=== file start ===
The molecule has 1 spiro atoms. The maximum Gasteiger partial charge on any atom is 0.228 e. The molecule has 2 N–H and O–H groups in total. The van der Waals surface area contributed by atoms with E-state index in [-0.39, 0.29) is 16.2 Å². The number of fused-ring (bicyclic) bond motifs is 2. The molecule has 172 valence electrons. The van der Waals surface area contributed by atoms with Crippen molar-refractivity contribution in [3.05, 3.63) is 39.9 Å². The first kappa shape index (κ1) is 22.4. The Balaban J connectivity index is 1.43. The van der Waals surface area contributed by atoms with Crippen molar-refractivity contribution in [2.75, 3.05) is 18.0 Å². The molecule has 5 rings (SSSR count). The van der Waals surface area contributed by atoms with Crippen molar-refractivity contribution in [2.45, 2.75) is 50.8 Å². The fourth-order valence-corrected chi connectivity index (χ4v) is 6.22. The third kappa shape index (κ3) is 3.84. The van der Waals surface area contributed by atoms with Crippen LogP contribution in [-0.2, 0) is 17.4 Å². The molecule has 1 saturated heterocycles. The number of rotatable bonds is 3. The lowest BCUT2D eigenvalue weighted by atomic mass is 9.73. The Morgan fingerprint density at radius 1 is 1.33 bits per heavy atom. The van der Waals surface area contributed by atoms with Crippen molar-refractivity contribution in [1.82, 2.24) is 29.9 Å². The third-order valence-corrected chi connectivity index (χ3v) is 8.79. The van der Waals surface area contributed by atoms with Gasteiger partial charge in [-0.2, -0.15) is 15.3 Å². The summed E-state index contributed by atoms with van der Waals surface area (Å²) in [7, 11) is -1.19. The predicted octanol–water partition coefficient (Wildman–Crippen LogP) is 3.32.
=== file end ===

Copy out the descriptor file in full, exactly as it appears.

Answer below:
The molecule has 1 spiro atoms. The maximum Gasteiger partial charge on any atom is 0.228 e. The molecule has 2 N–H and O–H groups in total. The van der Waals surface area contributed by atoms with E-state index in [-0.39, 0.29) is 16.2 Å². The number of fused-ring (bicyclic) bond motifs is 2. The molecule has 172 valence electrons. The van der Waals surface area contributed by atoms with Crippen molar-refractivity contribution in [3.05, 3.63) is 39.9 Å². The first kappa shape index (κ1) is 22.4. The Balaban J connectivity index is 1.43. The van der Waals surface area contributed by atoms with Crippen molar-refractivity contribution in [2.75, 3.05) is 18.0 Å². The molecule has 5 rings (SSSR count). The van der Waals surface area contributed by atoms with Crippen molar-refractivity contribution in [2.45, 2.75) is 50.8 Å². The fourth-order valence-corrected chi connectivity index (χ4v) is 6.22. The third kappa shape index (κ3) is 3.84. The van der Waals surface area contributed by atoms with Crippen LogP contribution in [-0.2, 0) is 17.4 Å². The molecule has 1 saturated heterocycles. The number of rotatable bonds is 3. The lowest BCUT2D eigenvalue weighted by atomic mass is 9.73. The Morgan fingerprint density at radius 1 is 1.33 bits per heavy atom. The van der Waals surface area contributed by atoms with Crippen molar-refractivity contribution in [1.82, 2.24) is 29.9 Å². The third-order valence-corrected chi connectivity index (χ3v) is 8.79. The van der Waals surface area contributed by atoms with Gasteiger partial charge in [-0.2, -0.15) is 15.3 Å². The summed E-state index contributed by atoms with van der Waals surface area (Å²) in [7, 11) is -1.19. The predicted octanol–water partition coefficient (Wildman–Crippen LogP) is 3.32.